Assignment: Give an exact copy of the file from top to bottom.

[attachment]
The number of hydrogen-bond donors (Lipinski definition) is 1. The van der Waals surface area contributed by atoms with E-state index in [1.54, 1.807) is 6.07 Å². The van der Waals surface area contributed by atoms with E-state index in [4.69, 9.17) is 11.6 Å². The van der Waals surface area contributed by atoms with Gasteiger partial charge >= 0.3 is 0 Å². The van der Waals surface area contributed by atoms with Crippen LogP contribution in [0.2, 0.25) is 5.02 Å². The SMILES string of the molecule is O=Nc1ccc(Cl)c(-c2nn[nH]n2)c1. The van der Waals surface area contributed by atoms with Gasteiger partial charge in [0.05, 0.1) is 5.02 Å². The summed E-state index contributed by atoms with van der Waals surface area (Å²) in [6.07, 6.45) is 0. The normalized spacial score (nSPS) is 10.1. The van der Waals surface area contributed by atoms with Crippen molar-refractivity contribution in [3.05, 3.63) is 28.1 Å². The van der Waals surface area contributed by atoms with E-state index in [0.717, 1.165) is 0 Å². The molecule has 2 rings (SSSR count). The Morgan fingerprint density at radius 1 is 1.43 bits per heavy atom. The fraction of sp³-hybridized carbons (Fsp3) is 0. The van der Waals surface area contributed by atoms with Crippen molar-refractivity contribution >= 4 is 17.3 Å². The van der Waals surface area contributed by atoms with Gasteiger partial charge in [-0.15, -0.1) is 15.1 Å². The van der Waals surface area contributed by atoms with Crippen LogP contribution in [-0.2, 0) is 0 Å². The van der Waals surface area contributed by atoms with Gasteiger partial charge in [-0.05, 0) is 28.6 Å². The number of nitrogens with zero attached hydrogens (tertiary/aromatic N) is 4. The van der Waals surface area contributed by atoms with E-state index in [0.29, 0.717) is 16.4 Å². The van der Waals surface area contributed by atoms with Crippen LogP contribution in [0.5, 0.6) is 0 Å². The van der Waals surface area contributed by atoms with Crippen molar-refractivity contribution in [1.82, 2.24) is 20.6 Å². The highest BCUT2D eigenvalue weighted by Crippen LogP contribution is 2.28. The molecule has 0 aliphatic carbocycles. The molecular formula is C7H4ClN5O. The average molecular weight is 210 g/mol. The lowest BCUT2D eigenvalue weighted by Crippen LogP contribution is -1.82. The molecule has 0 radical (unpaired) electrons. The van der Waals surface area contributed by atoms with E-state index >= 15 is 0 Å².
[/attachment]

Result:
The number of hydrogen-bond donors (Lipinski definition) is 1. The van der Waals surface area contributed by atoms with E-state index in [1.54, 1.807) is 6.07 Å². The van der Waals surface area contributed by atoms with E-state index in [4.69, 9.17) is 11.6 Å². The van der Waals surface area contributed by atoms with Gasteiger partial charge >= 0.3 is 0 Å². The van der Waals surface area contributed by atoms with Crippen LogP contribution in [0.2, 0.25) is 5.02 Å². The SMILES string of the molecule is O=Nc1ccc(Cl)c(-c2nn[nH]n2)c1. The van der Waals surface area contributed by atoms with Gasteiger partial charge in [0.05, 0.1) is 5.02 Å². The summed E-state index contributed by atoms with van der Waals surface area (Å²) in [6.07, 6.45) is 0. The normalized spacial score (nSPS) is 10.1. The van der Waals surface area contributed by atoms with Crippen molar-refractivity contribution in [3.05, 3.63) is 28.1 Å². The van der Waals surface area contributed by atoms with E-state index in [0.717, 1.165) is 0 Å². The molecule has 2 rings (SSSR count). The Morgan fingerprint density at radius 1 is 1.43 bits per heavy atom. The fraction of sp³-hybridized carbons (Fsp3) is 0. The van der Waals surface area contributed by atoms with Crippen molar-refractivity contribution >= 4 is 17.3 Å². The van der Waals surface area contributed by atoms with Gasteiger partial charge in [-0.15, -0.1) is 15.1 Å². The van der Waals surface area contributed by atoms with Crippen LogP contribution in [-0.2, 0) is 0 Å². The van der Waals surface area contributed by atoms with Gasteiger partial charge in [-0.05, 0) is 28.6 Å². The number of nitrogens with zero attached hydrogens (tertiary/aromatic N) is 4. The van der Waals surface area contributed by atoms with E-state index in [0.29, 0.717) is 16.4 Å². The van der Waals surface area contributed by atoms with Crippen LogP contribution in [0.5, 0.6) is 0 Å². The van der Waals surface area contributed by atoms with Crippen molar-refractivity contribution in [1.82, 2.24) is 20.6 Å². The highest BCUT2D eigenvalue weighted by Crippen LogP contribution is 2.28. The molecule has 0 aliphatic carbocycles. The molecular formula is C7H4ClN5O. The average molecular weight is 210 g/mol. The lowest BCUT2D eigenvalue weighted by Crippen LogP contribution is -1.82. The molecule has 0 radical (unpaired) electrons. The van der Waals surface area contributed by atoms with E-state index >= 15 is 0 Å².